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Article and images by Dr Julie O'Connor, senior conservation partnerships officer, Sunshine Coast Council

Australia is a nation of bird lovers but not all birds are loved equally it seems. For example, a delightful superb fairy-wren seems a lot more lovable than the pied currawong who snatches the wren from its nest, tears it apart then feeds it to its own young.

In 1941, one writer to the Melbourne Advocate penned of the pied currawong:

…Spring comes to light the gullies,

And currawongs to feed –

Stream-lined, querulous,

Anxious-voiced with greed.

Bird of shallow merit

With catchpenny cry,

your darkling flock inherits

the Summer’s panoply…

Not everyone, however, had such a jaded view of the currawong. A different perspective was offered in the Corowa Free Press in May 1944:

It may not be generally known that the currawongs – those big black birds

which visit at this time of year – are edible, and make a very tasty dish.

Currawong soup, or roast currawong, or currawong pie are all favoured.

At the present time roast currawong and mushrooms would be a highly

appealing meal. There are no coupons required for currawongs either.

OK, I really tried my hardest to find a love poem about currawongs, but not a single one was to be found. The currawong pie came the closest.

It appears we really do have a complex relationship with these impressive birds. And it's a complexity that is only increasing as ecosystem changes favour the currawong’s fortune over that of some other birds.

On Australia’s east coast, pied currawongs have traditionally been altitudinal migrants, moving to the coastal lowlands during autumn/winter, then returning to the ranges to breed in spring. In recent years, however, many pairs are choosing to stay on the coast to breed, a fact that must make many small birds very nervous.

A quick search of the scientific literature reveals no fewer than 27 native birds fall prey to pied currawongs. That being said, a 2001 study identified that common introduced birds were more at risk than common native birds. While that would certainly be dependent on the species available in a given area, predation of common starlings, European blackbirds, domestic pigeons, spotted doves, house sparrows, common mynas and red-whiskered bulbuls has been recorded.

Given that pied currawongs are native and co-evolved with their native prey, what has changed? Why such an impact now?

Well, we are largely responsible. Pied currawongs love the fruit of weed species that we have planted in our gardens, such as privet, lantana, camphor laurel and many more.

Despite thousands of currawongs being shot in the early 20th century for their role in spreading prickly pear and raiding agricultural crops, one study reported a population increase across Australia from three million in the 1960s to six million 30 years later.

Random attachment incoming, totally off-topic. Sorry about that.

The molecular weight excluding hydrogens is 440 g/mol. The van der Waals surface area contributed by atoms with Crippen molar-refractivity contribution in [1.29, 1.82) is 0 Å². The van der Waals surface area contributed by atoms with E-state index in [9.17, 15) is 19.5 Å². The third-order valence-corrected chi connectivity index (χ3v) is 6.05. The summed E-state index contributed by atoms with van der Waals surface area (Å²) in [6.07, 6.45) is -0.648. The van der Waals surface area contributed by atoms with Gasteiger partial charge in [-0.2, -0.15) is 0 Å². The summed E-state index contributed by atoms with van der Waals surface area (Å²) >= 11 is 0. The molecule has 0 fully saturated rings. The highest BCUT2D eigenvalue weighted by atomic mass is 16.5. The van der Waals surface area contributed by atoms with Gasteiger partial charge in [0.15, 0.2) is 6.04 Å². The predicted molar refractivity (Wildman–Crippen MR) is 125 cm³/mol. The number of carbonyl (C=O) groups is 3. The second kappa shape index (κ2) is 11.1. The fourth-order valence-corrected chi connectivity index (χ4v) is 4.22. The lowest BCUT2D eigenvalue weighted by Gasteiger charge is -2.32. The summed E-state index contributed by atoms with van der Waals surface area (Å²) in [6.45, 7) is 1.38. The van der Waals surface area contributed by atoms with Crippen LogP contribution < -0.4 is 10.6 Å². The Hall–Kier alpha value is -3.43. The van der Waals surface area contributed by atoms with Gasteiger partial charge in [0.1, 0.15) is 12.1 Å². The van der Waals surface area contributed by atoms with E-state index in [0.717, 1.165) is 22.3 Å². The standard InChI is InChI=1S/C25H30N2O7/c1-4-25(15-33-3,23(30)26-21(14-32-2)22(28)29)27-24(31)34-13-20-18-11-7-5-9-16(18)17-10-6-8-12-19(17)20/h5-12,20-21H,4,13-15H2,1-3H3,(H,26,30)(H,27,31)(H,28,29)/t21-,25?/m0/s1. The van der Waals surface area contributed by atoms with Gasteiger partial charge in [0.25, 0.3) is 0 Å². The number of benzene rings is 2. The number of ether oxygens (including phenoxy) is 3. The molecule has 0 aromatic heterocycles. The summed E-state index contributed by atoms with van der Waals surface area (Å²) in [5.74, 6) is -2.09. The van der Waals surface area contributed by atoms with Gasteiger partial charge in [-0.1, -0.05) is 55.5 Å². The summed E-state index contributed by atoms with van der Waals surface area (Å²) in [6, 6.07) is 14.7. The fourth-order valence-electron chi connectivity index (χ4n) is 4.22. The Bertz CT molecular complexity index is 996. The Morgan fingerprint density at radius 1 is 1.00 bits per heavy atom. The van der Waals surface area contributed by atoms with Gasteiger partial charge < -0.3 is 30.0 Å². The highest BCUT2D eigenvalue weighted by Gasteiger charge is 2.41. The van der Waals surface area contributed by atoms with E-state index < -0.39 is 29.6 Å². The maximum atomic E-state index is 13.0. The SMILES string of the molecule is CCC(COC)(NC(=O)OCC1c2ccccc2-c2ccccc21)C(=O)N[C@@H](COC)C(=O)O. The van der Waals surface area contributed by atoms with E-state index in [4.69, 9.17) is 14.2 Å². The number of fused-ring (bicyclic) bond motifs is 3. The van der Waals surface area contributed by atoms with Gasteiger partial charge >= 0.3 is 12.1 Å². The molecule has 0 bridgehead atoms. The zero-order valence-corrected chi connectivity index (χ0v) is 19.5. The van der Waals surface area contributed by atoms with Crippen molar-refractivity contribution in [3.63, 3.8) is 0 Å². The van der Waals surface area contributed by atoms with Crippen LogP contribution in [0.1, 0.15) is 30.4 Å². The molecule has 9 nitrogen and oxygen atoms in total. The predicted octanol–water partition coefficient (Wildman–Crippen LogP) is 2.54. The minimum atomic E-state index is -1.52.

Like many birds, they are monogamous, but unlike many species that only remain paired for a season, currawongs form long-term pair bonds that extend across many seasons. Nest building, incubation and brooding is undertaken by the female while the male supplies her with food and territorial defence during that time.

Both sexes contribute to the raising of young and an area of around 8 hectares is usually maintained to raise one brood per year.

The currawong’s diet consists primarily of fruit and insects but, as discussed, it also includes vertebrates (mainly birds).

Ornithologist, Colin Harrison, describes the pied currawong as having “the slightly furtive but alert air of a bird about to commit a crime.” Certainly the ‘crime’ of sustained predation on localised populations of small birds has the potential to be significant over time. One of the currawong’s prey species, the superb fairy-wren, can fledge three broods per year but in the event of predation may lay up to eight clutches to achieve that. Local populations of scarlet and eastern yellow robins in the New England area were in decline until pied currawong control was implemented.

Of course, there are a few winners in all this. Numbers of channel-billed cuckoos, which parasitise pied currawong nests appear to be on the rise. Brown snakes, carpet pythons and lace monitors are all known predators of pied currawongs.

In urban and other highly modified environments, populations of many native species can fluctuate wildly in response to the conditions we create. This is just part of the contemporary urban wildlife fabric. Remember, while currawongs may be snatching the occasional nestling to feed their own babies, they are also eating stick insects that defoliate eucalypts and prising lawn grubs from manicured lawns.

Oh, and by the way, pied currawongs are protected under the Nature Conservation Act 1992 in Queensland, so if you’re thinking currawong and mushroom pie sounds quite tasty, you might want to omit the currawong.



  • Bayley, K. L. & Blumstein, D. T. 2001. Pied currawongs and the decline of native birds, Emu 101 199-204
  • Debus, S. J. S. 2006. The role of intense nest predation in the decline of scarlet robins and eastern yellow robins in remnant woodlands near Armidale, New South Wales, Pacific Conservation Biology, 12 (4): 279-287.
  • Harrison, C. 1988. Birds of Australia, Bison Books Ltd, London
  • Low, T. 2017. The New Nature: winners and losers in wild Australia, Penguin Random House Australia.
  • Prawiradilaga, D. M. 1996. Foraging ecology of pied currawongs Strepera graculina in recently colonised areas of their range, PhD thesis, Australian National University.
  • Wood, K. A. 2000. Notes on feeding habits of the pied currawong Strepera graculina at Woollongong, NSW. Australian Birdwatcher 18, 259-266